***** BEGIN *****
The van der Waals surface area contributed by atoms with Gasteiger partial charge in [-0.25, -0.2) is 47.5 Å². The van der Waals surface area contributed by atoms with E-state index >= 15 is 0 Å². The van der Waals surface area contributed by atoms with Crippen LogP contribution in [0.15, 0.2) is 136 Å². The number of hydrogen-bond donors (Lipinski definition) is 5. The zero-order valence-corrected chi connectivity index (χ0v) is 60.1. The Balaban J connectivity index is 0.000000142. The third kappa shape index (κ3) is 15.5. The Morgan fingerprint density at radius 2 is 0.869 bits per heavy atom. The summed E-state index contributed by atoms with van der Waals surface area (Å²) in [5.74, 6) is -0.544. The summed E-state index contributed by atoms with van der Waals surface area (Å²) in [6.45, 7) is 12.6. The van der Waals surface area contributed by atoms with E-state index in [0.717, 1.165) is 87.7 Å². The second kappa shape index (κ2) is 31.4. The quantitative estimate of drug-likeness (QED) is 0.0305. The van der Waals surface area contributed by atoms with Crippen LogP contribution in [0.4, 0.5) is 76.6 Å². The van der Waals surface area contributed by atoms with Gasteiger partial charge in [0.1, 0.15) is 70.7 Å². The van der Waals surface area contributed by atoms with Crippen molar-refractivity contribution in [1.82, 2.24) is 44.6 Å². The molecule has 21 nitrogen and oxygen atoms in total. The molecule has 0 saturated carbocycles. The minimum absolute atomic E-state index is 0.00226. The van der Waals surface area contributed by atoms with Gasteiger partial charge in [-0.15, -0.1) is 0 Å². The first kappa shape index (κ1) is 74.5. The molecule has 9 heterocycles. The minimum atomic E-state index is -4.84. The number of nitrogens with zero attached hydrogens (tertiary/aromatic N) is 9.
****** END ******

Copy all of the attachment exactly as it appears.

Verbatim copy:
The van der Waals surface area contributed by atoms with Gasteiger partial charge in [-0.25, -0.2) is 47.5 Å². The van der Waals surface area contributed by atoms with E-state index >= 15 is 0 Å². The van der Waals surface area contributed by atoms with Crippen LogP contribution in [0.15, 0.2) is 136 Å². The number of hydrogen-bond donors (Lipinski definition) is 5. The zero-order valence-corrected chi connectivity index (χ0v) is 60.1. The Balaban J connectivity index is 0.000000142. The third kappa shape index (κ3) is 15.5. The Morgan fingerprint density at radius 2 is 0.869 bits per heavy atom. The summed E-state index contributed by atoms with van der Waals surface area (Å²) in [5.74, 6) is -0.544. The summed E-state index contributed by atoms with van der Waals surface area (Å²) in [6.45, 7) is 12.6. The van der Waals surface area contributed by atoms with E-state index in [0.717, 1.165) is 87.7 Å². The second kappa shape index (κ2) is 31.4. The quantitative estimate of drug-likeness (QED) is 0.0305. The van der Waals surface area contributed by atoms with Crippen LogP contribution in [0.4, 0.5) is 76.6 Å². The van der Waals surface area contributed by atoms with Gasteiger partial charge in [0.1, 0.15) is 70.7 Å². The van der Waals surface area contributed by atoms with Crippen molar-refractivity contribution in [1.82, 2.24) is 44.6 Å². The molecule has 21 nitrogen and oxygen atoms in total. The molecule has 0 saturated carbocycles. The minimum absolute atomic E-state index is 0.00226. The van der Waals surface area contributed by atoms with Gasteiger partial charge in [-0.15, -0.1) is 0 Å². The first kappa shape index (κ1) is 74.5. The molecule has 9 heterocycles. The minimum atomic E-state index is -4.84. The number of nitrogens with zero attached hydrogens (tertiary/aromatic N) is 9.